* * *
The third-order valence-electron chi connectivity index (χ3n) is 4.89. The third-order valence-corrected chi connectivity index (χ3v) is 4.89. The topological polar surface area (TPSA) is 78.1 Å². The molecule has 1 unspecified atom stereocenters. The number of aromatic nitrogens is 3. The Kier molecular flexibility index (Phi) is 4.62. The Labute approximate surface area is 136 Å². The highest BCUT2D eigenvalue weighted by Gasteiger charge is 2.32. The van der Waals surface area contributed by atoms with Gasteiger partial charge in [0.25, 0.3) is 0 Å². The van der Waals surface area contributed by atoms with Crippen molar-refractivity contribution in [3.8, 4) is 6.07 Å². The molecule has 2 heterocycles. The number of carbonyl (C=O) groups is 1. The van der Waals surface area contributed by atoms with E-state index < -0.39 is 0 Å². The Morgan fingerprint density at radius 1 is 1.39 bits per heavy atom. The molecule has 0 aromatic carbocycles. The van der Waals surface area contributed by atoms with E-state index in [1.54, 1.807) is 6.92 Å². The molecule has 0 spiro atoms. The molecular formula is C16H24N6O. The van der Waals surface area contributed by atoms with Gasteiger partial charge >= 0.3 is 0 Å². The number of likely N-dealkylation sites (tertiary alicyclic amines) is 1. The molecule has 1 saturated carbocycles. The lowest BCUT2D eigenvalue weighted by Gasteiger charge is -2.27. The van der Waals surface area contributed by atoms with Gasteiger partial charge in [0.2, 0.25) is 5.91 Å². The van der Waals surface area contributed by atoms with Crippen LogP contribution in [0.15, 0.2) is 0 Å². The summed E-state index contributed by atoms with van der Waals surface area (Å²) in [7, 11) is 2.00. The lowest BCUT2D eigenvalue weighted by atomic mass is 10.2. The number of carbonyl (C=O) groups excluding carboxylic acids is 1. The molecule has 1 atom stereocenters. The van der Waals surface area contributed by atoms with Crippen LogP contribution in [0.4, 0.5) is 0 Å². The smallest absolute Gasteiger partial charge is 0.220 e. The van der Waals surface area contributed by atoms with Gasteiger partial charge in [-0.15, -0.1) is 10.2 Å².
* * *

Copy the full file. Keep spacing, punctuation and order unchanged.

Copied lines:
The third-order valence-electron chi connectivity index (χ3n) is 4.89. The third-order valence-corrected chi connectivity index (χ3v) is 4.89. The topological polar surface area (TPSA) is 78.1 Å². The molecule has 1 unspecified atom stereocenters. The number of aromatic nitrogens is 3. The Kier molecular flexibility index (Phi) is 4.62. The Labute approximate surface area is 136 Å². The highest BCUT2D eigenvalue weighted by Gasteiger charge is 2.32. The van der Waals surface area contributed by atoms with Gasteiger partial charge in [0.25, 0.3) is 0 Å². The van der Waals surface area contributed by atoms with Crippen molar-refractivity contribution in [3.8, 4) is 6.07 Å². The molecule has 2 heterocycles. The number of carbonyl (C=O) groups is 1. The van der Waals surface area contributed by atoms with E-state index < -0.39 is 0 Å². The Morgan fingerprint density at radius 1 is 1.39 bits per heavy atom. The molecule has 0 aromatic carbocycles. The van der Waals surface area contributed by atoms with E-state index in [1.54, 1.807) is 6.92 Å². The molecule has 0 spiro atoms. The molecular formula is C16H24N6O. The van der Waals surface area contributed by atoms with Gasteiger partial charge >= 0.3 is 0 Å². The number of likely N-dealkylation sites (tertiary alicyclic amines) is 1. The molecule has 1 saturated carbocycles. The lowest BCUT2D eigenvalue weighted by Gasteiger charge is -2.27. The van der Waals surface area contributed by atoms with Gasteiger partial charge in [0.2, 0.25) is 5.91 Å². The van der Waals surface area contributed by atoms with Crippen LogP contribution in [0.15, 0.2) is 0 Å². The summed E-state index contributed by atoms with van der Waals surface area (Å²) in [7, 11) is 2.00. The lowest BCUT2D eigenvalue weighted by atomic mass is 10.2. The number of carbonyl (C=O) groups excluding carboxylic acids is 1. The molecule has 1 atom stereocenters. The van der Waals surface area contributed by atoms with Crippen LogP contribution in [0.4, 0.5) is 0 Å². The smallest absolute Gasteiger partial charge is 0.220 e. The van der Waals surface area contributed by atoms with Gasteiger partial charge in [-0.15, -0.1) is 10.2 Å².